2:1 For I want you to know how much I am struggling for you, and for those in Laodicea, and for all who have not seen me face to face. 2 I want their hearts to be encouraged and united in love, so that they may have all the riches of assured understanding and have the knowledge of God’s mystery, that is, Christ himself, 3 in whom are hidden all the treasures of wisdom and knowledge. 4 I am saying this so that no one may deceive you with plausible arguments. 5 For though I am absent in body, yet I am with you in spirit, and I rejoice to see your morale and the firmness of your faith in Christ. NRSV
In the previous passage Paul recounted his general calling or commission “to make the word of God fully known” (Col. 1:25). In Colossians 2:1-5 he states his specific desires for the Colossians and the specific aim of his letter. He is concerned that the Colossians avoid a certain deception that threatens the church and his letter is designed to further this end.
Colossians 2:1-3 Commentary
In Col. 2:1 Paul connects the general struggle and toil of his commission to his special struggle on behalf of the Colossians and the church near them in Laodicea. He is working hard and suffering for them in particular. We are reminded here (as in Colossians 1:3-8) that Paul has never met the Colossians or the Laodicean church face to face. Rather, Paul has only heard about them from Epaphras, who, it seems, was the one who founded the churches (see Col. 1:7-8). Paul’s desire for these followers of Jesus, then, is that their hearts “be encouraged and united in love, so that they may have all the riches of assured understanding and have the knowledge of God’s mystery, that is, Christ himself, in whom are hidden all the treasures of wisdom and knowledge” (Col. 2:2-3).
Paul’s idea, here, is interesting and quite counter-intuitive. His suggestion is that the encouragement and unity of the community in love is a means to understanding and knowledge of Christ. The implication is that, as individuals disconnected from the community—lacking in love and unity—they will be unable to realize the riches of understanding and knowledge of Christ. Such knowledge is only (or at least primarily) available to a community of encouraged, united, and loving followers of Christ.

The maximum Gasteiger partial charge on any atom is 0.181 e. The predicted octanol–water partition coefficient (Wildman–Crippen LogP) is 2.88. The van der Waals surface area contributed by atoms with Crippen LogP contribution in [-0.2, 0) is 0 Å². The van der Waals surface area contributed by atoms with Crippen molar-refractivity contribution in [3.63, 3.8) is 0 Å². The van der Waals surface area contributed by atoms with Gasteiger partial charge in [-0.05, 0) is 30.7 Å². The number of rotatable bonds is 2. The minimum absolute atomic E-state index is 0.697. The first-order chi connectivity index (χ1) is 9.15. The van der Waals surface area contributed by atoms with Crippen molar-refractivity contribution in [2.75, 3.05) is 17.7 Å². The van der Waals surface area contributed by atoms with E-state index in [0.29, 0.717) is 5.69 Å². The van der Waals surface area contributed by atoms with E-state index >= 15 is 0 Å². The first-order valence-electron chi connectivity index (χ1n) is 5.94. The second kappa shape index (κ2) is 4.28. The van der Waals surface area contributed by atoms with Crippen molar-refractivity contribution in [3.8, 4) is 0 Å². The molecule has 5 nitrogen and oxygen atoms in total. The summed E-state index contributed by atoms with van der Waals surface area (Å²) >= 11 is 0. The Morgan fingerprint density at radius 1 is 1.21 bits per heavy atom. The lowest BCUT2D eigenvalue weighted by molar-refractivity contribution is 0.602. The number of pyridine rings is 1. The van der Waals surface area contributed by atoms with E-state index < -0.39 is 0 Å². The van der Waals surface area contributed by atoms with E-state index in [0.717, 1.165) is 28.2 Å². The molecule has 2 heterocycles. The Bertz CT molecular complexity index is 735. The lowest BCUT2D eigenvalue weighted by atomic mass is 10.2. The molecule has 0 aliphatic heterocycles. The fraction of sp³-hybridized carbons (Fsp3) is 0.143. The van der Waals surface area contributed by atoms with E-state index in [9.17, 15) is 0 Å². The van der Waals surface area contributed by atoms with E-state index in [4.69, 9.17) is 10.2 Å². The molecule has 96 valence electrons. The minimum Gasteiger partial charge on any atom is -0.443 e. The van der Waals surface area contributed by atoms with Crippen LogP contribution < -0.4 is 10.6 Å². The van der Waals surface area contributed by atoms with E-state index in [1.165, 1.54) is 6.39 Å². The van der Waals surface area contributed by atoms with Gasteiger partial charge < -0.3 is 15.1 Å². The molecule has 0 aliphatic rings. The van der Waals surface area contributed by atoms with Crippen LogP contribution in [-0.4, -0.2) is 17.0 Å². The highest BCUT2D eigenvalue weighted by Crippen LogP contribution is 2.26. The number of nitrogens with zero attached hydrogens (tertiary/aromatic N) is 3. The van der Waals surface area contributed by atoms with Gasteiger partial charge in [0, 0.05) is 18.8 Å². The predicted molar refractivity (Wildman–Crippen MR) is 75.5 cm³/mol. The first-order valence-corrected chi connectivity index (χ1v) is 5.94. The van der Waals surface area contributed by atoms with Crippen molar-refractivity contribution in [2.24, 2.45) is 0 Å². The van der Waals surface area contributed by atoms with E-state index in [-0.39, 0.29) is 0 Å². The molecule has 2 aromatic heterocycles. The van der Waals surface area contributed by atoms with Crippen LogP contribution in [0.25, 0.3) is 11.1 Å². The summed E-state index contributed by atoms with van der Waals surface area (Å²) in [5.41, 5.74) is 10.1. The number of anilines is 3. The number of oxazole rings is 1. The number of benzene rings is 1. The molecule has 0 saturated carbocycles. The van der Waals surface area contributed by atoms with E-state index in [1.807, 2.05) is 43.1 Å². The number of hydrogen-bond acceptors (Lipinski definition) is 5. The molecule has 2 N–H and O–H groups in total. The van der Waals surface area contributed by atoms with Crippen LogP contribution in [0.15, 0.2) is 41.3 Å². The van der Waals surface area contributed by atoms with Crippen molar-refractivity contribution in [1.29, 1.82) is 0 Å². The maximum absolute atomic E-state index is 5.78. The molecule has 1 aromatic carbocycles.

The list of goods that Paul says is available to such a community is decidedly cognitive: “assured understanding,” “knowledge of God’s mystery,” “wisdom and knowledge.” As I suggested in my comments on Colossians 1:27, it seems these are at least some of the “riches” of Christ’s glory that are available to his followers. While the riches of Christ’s glory are surely not restricted to such cognitive goods, it may be that Paul emphasizes these goods due to the proto-Gnostic nature of the heresy troubling the Colossians. If the Colossians have been duped into seeking secret knowledge (“gnosis,” transliterated from Greek) by false teachers, Paul’s counter-argument seems to be that any knowledge they might want or need is to be found in Christ.
Thus, these cognitive riches have a very different role in Paul’s story than they do in the proto-Gnostic story. For the proto-Gnostics, special knowledge was the means to liberation from an evil material world. For Paul, a kind of knowledge and wisdom—namely, knowledge of Christ and wisdom about how to live this earthly life—are the end result of proper communal attachment to Christ. Thus, Paul directs the Colossians not to mere knowledge, but to Christ and his community as a means to knowledge and wisdom. He also suggests that in Christ our understanding is “assured” in a way that it is not otherwise (Col. 2:2).
Colossians 2:4-5 Commentary
In Col. 2:4 Paul states that his purpose in reminding the Colossians of the true route to understanding, knowledge, and wisdom—Christ himself—is that “no one may deceive” them with “plausible arguments.” Here we have the first hint in the letter that certain false teachers have been tempting the Colossians with plausible but deceptive arguments. Since Paul’s teaching in Col. 2:2-3 is meant to counter this deception (“I say this so that no one may deceive you…”), it seems that the deceptive arguments pushed the Colossians toward a rugged individualism and disunity contrary to the loving unity Paul urges on them, and toward a kind of knowledge apart from Christ that left them unsure of themselves, contrary to the assured understanding and knowledge that Paul says is to be found in Christ.
Finally, in Col. 2:5 Paul reminds them that although he is not physically with them, he is with them “in spirit.” This phrase seems to suggest that Paul views himself as connected with the Colossians by God’s in-dwelling Holy Spirit—“Christ in you” (Col. 1:27)—and that the Colossians are on his mind and in his heart despite his physical absence. Moreover, Paul’s joyful hope is that they would have firm faith in Christ, and that they would have strong morale. The word translated “morale” here suggests a state of good order or discipline, akin to military discipline. Thus, Paul’s hope seems to be that they would be firm not only in their faith in Christ, but also in their disciplined resistance to the false teachings.
What can we learn from this passage? Paul’s idea that wisdom and knowledge of Christ are goods to be attained communally is an important corrective for the prevalent contemporary individualism that tends to accept Jesus but reject his church. Here Paul suggests that you really cannot have assured understanding, knowledge of Christ, and wisdom apart from a loving union with Christ’s people—the church. Indeed, Paul suggests that it is deception to think that one could go it alone—“Just me and Jesus”—and have the kind of firm, living faith in Christ that is able to resist heresy. If we are to maintain a firm hold on the truth, we must gather together in our pursuit of Jesus. Alone, we are all too vulnerable to discouragement and plausible but deceptive arguments.